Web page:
Wal-Mart Stores Inc., Saks Inc. and other U.S. retailers are avoiding profit-eating discounts late in the holiday season, potentially helping them wring more out of sales in the days before Christmas.
Stores have kept supplies tight, forcing shoppers to pay up for popular gifts like toys, outerwear and sweaters. The refusal by many retailers to panic and chop prices may pay off in fatter profit margins during the biggest shopping period of the year, according to Ken Perkins, president of Retail Metrics Inc.
“I’m not seeing many deals,” said Jubie Deane, a 37-year-old mother of one who paid full price for a baby toy from a Toys “R” Us Inc. pop-up store in Manhattan on Dec. 18. “I would have expected bigger discounts at this point.”
Wal-Mart, the world’s biggest retailer, has raised prices on hundreds of toys, and Saks has cut back the duration of some promotions and applied them to fewer brands than in 2009. While discounts of as much as 65 percent could still be found at some U.S. retailers on the last shopping weekend before Christmas, others were holding the line at 40 percent.
The Standard & Poor’s 500 Retailing Index rose 3.84 points, or 0.8 percent, to 510.73 at 4:05 p.m. New York time. The index has gained 24 percent this year, compared with a 12 percent increase in the S&P 500.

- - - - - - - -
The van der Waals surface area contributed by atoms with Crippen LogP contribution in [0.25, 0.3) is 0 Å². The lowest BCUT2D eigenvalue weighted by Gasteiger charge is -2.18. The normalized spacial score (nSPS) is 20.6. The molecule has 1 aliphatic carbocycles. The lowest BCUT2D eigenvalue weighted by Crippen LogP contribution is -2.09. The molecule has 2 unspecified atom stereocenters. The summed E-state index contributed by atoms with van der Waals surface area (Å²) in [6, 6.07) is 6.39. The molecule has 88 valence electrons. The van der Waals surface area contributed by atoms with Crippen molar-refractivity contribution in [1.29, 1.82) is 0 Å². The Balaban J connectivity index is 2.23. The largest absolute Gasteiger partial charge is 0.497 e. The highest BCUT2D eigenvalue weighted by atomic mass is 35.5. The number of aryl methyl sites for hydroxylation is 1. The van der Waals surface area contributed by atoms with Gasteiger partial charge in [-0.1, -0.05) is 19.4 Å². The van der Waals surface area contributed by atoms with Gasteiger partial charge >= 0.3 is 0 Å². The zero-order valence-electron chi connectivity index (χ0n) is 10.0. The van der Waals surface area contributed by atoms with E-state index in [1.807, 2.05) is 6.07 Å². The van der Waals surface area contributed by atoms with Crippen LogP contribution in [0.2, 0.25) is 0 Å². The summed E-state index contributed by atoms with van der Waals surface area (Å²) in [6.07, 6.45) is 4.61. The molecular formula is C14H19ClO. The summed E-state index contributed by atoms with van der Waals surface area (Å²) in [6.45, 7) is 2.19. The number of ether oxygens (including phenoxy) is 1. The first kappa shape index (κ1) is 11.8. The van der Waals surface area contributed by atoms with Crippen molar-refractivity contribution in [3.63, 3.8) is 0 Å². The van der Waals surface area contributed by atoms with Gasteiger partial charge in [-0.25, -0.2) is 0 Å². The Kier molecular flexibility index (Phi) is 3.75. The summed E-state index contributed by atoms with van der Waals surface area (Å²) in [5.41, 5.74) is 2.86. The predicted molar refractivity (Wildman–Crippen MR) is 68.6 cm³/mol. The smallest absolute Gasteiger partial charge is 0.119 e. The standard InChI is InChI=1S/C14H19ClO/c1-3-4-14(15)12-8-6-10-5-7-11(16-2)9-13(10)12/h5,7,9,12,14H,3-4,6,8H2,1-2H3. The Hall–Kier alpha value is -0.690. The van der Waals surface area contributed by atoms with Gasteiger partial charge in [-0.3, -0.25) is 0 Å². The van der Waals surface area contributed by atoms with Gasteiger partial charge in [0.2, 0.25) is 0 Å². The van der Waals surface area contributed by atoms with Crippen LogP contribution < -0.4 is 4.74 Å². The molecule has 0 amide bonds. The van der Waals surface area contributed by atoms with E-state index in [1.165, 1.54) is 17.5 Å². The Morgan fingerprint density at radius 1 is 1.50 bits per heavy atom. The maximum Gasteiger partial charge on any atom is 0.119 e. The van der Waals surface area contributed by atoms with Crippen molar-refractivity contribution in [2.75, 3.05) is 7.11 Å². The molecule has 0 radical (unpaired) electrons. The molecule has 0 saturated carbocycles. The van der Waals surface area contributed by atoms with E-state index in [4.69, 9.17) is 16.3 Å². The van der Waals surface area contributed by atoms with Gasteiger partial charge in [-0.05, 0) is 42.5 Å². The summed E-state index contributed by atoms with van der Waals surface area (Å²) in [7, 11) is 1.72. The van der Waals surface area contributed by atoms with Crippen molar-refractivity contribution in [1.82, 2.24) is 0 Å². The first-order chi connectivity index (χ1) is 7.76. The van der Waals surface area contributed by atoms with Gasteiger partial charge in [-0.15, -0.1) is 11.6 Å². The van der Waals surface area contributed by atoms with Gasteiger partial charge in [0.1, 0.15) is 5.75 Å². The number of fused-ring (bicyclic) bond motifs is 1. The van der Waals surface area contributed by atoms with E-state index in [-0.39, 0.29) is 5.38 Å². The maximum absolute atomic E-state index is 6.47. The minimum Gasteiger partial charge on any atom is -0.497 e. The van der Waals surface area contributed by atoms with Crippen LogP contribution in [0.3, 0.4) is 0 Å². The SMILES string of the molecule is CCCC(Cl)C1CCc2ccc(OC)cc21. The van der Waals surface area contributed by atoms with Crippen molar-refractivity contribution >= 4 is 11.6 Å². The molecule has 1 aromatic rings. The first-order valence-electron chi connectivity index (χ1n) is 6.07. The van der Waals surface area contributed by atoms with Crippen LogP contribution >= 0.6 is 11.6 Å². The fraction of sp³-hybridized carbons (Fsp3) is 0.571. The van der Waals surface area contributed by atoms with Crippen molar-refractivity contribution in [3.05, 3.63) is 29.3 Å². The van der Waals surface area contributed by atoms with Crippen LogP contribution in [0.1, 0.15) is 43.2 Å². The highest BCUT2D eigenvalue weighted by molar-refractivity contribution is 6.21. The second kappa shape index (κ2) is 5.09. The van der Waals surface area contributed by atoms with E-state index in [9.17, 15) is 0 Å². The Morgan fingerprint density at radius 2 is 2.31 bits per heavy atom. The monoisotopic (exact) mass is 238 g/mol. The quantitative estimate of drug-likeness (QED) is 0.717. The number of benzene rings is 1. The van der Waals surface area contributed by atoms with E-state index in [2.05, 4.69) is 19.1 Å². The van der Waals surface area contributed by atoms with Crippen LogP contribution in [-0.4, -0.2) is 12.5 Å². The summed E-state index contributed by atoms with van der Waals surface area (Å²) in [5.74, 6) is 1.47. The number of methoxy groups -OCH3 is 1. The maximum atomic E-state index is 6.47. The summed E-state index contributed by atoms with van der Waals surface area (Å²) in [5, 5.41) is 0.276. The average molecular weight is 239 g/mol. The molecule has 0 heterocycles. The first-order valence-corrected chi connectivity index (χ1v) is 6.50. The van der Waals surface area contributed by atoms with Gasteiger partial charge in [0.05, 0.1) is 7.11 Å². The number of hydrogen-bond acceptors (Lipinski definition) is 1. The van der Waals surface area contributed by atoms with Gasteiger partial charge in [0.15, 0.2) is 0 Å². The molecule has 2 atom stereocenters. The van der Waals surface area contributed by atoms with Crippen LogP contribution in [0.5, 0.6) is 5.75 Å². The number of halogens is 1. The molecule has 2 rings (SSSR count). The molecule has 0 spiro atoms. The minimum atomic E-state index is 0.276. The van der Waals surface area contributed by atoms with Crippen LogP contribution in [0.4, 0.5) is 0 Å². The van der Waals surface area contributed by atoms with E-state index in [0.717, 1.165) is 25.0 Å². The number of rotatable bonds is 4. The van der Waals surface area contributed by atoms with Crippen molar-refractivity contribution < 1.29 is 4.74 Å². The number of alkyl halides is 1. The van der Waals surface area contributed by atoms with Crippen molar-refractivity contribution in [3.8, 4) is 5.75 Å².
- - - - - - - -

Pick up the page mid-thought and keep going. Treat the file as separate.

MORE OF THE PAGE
This year retailers discounted early and often to woo deal-hungry consumers, said Perkins, whose research firm is based in Swampscott, Massachusetts. The difference is that more of the promotions appear planned, and therefore profitable, and not designed to unload bloated inventories, he said.
“Discounting seems to be more strategic than emergency,” said Michael McNamara, a vice president at MasterCard Advisors’ SpendingPulse, a Purchase, New York-based research firm.
Retailers reported strong traffic on Dec. 18, or so-called Super Saturday, which vies with Black Friday as the busiest shopping day of the year.
“We had traffic levels in general that were higher than Black Friday,” said William Taubman, chief operating officer of Taubman Centers Inc., which owns malls around the U.S.
Industry groups including the National Retail Federation and the International Council of Shopping Centers have raised forecasts for holiday spending this month as shoppers, buoyed by an improving economy, returned to the stores.
Consumer confidence rose in November to the highest level in five months as more Americans, whose purchases account for about 70 percent of the U.S. economy, put faith in improving job and income prospects.
That cheer has bumped up holiday gift budgets. Sixty-two percent of adults expected to spend the same or more this season than last year, according to an NRF survey released Dec. 15.
Retailers are taking advantage of shoppers’ willingness to spend more and pay full price on certain items. Toy and other prices at Wal-Mart increased this month after temporary price rollbacks ended Nov. 30, Ravi Jariwala, a spokesman for the Bentonville, Arkansas-based chain, said in an interview. In past seasons, Wal-Mart took on rivals with such signature rollbacks.